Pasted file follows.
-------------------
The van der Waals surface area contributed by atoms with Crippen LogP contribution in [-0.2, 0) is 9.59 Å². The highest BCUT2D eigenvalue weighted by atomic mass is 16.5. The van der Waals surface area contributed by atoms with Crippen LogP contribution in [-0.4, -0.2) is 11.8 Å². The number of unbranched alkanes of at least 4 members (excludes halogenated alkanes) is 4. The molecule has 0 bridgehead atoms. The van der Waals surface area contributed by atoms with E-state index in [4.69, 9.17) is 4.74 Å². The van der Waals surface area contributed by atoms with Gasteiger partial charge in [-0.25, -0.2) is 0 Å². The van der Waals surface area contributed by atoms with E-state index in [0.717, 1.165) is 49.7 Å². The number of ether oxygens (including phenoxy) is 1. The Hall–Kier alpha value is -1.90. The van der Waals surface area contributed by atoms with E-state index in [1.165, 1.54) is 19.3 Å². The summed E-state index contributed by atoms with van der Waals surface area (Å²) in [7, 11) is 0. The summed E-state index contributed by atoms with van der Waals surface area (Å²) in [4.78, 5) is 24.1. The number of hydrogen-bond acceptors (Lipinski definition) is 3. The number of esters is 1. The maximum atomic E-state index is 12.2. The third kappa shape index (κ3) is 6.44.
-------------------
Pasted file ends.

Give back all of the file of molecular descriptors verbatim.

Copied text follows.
The van der Waals surface area contributed by atoms with Crippen LogP contribution in [-0.2, 0) is 9.59 Å². The highest BCUT2D eigenvalue weighted by atomic mass is 16.5. The van der Waals surface area contributed by atoms with Crippen LogP contribution in [-0.4, -0.2) is 11.8 Å². The number of unbranched alkanes of at least 4 members (excludes halogenated alkanes) is 4. The molecule has 0 bridgehead atoms. The van der Waals surface area contributed by atoms with E-state index in [4.69, 9.17) is 4.74 Å². The van der Waals surface area contributed by atoms with Gasteiger partial charge in [-0.25, -0.2) is 0 Å². The van der Waals surface area contributed by atoms with E-state index in [0.717, 1.165) is 49.7 Å². The number of ether oxygens (including phenoxy) is 1. The Hall–Kier alpha value is -1.90. The van der Waals surface area contributed by atoms with E-state index in [1.165, 1.54) is 19.3 Å². The summed E-state index contributed by atoms with van der Waals surface area (Å²) in [7, 11) is 0. The summed E-state index contributed by atoms with van der Waals surface area (Å²) in [4.78, 5) is 24.1. The number of hydrogen-bond acceptors (Lipinski definition) is 3. The number of esters is 1. The maximum atomic E-state index is 12.2. The third kappa shape index (κ3) is 6.44.